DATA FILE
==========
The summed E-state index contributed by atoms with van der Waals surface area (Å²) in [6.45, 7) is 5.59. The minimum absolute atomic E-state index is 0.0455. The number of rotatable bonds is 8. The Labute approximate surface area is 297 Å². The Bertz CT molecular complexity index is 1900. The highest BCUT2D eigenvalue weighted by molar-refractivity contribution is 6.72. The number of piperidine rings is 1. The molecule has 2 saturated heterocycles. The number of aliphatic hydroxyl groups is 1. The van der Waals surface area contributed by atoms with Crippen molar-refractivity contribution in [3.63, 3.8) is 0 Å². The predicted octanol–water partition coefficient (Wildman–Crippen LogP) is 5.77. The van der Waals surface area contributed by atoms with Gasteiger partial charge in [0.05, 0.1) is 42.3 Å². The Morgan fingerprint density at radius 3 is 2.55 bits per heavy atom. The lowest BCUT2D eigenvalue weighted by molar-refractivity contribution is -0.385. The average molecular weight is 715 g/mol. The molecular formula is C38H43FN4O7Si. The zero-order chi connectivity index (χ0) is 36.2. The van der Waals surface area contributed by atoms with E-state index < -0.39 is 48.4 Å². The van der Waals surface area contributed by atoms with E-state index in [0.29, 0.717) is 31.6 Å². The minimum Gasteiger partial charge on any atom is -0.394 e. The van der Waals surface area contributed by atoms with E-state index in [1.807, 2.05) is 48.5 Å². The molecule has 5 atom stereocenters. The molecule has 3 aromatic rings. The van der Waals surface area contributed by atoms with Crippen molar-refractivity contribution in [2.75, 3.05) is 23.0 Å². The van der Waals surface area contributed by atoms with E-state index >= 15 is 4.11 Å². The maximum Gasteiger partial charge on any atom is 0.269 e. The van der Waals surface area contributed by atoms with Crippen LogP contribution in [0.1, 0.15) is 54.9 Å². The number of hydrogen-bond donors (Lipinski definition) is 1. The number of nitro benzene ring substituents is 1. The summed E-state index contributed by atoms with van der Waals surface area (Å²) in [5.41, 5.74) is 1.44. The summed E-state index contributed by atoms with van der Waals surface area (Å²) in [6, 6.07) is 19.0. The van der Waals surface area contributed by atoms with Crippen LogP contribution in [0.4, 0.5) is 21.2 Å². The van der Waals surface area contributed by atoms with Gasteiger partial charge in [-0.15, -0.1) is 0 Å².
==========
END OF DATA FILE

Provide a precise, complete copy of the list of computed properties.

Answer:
The summed E-state index contributed by atoms with van der Waals surface area (Å²) in [6.45, 7) is 5.59. The minimum absolute atomic E-state index is 0.0455. The number of rotatable bonds is 8. The Labute approximate surface area is 297 Å². The Bertz CT molecular complexity index is 1900. The highest BCUT2D eigenvalue weighted by molar-refractivity contribution is 6.72. The number of piperidine rings is 1. The molecule has 2 saturated heterocycles. The number of aliphatic hydroxyl groups is 1. The van der Waals surface area contributed by atoms with Crippen molar-refractivity contribution in [3.63, 3.8) is 0 Å². The predicted octanol–water partition coefficient (Wildman–Crippen LogP) is 5.77. The van der Waals surface area contributed by atoms with Gasteiger partial charge in [0.05, 0.1) is 42.3 Å². The Morgan fingerprint density at radius 3 is 2.55 bits per heavy atom. The lowest BCUT2D eigenvalue weighted by molar-refractivity contribution is -0.385. The average molecular weight is 715 g/mol. The molecular formula is C38H43FN4O7Si. The zero-order chi connectivity index (χ0) is 36.2. The van der Waals surface area contributed by atoms with E-state index < -0.39 is 48.4 Å². The van der Waals surface area contributed by atoms with E-state index in [0.29, 0.717) is 31.6 Å². The minimum Gasteiger partial charge on any atom is -0.394 e. The van der Waals surface area contributed by atoms with E-state index in [1.807, 2.05) is 48.5 Å². The molecule has 5 atom stereocenters. The molecule has 3 aromatic rings. The van der Waals surface area contributed by atoms with Crippen molar-refractivity contribution in [2.75, 3.05) is 23.0 Å². The van der Waals surface area contributed by atoms with E-state index >= 15 is 4.11 Å². The maximum Gasteiger partial charge on any atom is 0.269 e. The van der Waals surface area contributed by atoms with Crippen LogP contribution in [0.1, 0.15) is 54.9 Å². The number of hydrogen-bond donors (Lipinski definition) is 1. The number of nitro benzene ring substituents is 1. The summed E-state index contributed by atoms with van der Waals surface area (Å²) in [5.41, 5.74) is 1.44. The summed E-state index contributed by atoms with van der Waals surface area (Å²) in [6, 6.07) is 19.0. The van der Waals surface area contributed by atoms with Crippen LogP contribution in [0.4, 0.5) is 21.2 Å². The van der Waals surface area contributed by atoms with Gasteiger partial charge in [-0.15, -0.1) is 0 Å².